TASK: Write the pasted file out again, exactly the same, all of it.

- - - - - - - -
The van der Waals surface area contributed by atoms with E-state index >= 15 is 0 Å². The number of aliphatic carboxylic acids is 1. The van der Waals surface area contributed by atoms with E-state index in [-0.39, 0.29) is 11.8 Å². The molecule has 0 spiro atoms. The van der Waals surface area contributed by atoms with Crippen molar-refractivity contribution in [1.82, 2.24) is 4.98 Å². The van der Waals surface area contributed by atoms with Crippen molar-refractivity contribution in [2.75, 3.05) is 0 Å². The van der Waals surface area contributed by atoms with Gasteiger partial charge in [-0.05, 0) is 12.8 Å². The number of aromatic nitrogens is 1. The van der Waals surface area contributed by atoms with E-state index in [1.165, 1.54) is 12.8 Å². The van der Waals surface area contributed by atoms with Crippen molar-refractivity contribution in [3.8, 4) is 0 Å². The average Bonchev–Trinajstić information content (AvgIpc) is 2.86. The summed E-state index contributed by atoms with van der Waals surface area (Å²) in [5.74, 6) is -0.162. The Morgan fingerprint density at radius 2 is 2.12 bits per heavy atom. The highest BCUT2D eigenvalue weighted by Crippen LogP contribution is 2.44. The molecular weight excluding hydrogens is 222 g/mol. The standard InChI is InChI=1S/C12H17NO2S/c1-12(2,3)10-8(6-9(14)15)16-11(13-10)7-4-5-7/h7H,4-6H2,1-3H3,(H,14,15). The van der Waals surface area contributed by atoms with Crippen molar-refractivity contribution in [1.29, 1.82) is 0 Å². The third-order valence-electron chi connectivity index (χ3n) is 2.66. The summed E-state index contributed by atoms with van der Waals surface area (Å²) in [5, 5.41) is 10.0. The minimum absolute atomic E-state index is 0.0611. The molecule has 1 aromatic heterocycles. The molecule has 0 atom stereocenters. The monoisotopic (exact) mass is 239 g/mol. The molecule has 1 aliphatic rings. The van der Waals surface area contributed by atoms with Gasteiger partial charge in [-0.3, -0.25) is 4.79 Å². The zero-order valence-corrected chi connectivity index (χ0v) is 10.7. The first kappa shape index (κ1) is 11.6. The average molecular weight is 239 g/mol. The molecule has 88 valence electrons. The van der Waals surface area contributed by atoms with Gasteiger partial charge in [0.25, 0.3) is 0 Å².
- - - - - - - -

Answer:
The van der Waals surface area contributed by atoms with E-state index >= 15 is 0 Å². The number of aliphatic carboxylic acids is 1. The van der Waals surface area contributed by atoms with E-state index in [-0.39, 0.29) is 11.8 Å². The molecule has 0 spiro atoms. The van der Waals surface area contributed by atoms with Crippen molar-refractivity contribution in [1.82, 2.24) is 4.98 Å². The van der Waals surface area contributed by atoms with Crippen molar-refractivity contribution in [2.75, 3.05) is 0 Å². The van der Waals surface area contributed by atoms with Gasteiger partial charge in [-0.05, 0) is 12.8 Å². The number of aromatic nitrogens is 1. The van der Waals surface area contributed by atoms with E-state index in [1.165, 1.54) is 12.8 Å². The van der Waals surface area contributed by atoms with Crippen molar-refractivity contribution in [3.8, 4) is 0 Å². The average Bonchev–Trinajstić information content (AvgIpc) is 2.86. The summed E-state index contributed by atoms with van der Waals surface area (Å²) in [5.74, 6) is -0.162. The Morgan fingerprint density at radius 2 is 2.12 bits per heavy atom. The highest BCUT2D eigenvalue weighted by Crippen LogP contribution is 2.44. The molecular weight excluding hydrogens is 222 g/mol. The standard InChI is InChI=1S/C12H17NO2S/c1-12(2,3)10-8(6-9(14)15)16-11(13-10)7-4-5-7/h7H,4-6H2,1-3H3,(H,14,15). The van der Waals surface area contributed by atoms with Crippen molar-refractivity contribution in [1.29, 1.82) is 0 Å². The third-order valence-electron chi connectivity index (χ3n) is 2.66. The summed E-state index contributed by atoms with van der Waals surface area (Å²) in [5, 5.41) is 10.0. The minimum absolute atomic E-state index is 0.0611. The molecule has 1 aromatic heterocycles. The molecule has 0 atom stereocenters. The monoisotopic (exact) mass is 239 g/mol. The molecule has 1 aliphatic rings. The van der Waals surface area contributed by atoms with Gasteiger partial charge in [-0.3, -0.25) is 4.79 Å². The zero-order valence-corrected chi connectivity index (χ0v) is 10.7. The first kappa shape index (κ1) is 11.6. The average molecular weight is 239 g/mol. The molecule has 88 valence electrons. The van der Waals surface area contributed by atoms with Gasteiger partial charge in [0.25, 0.3) is 0 Å².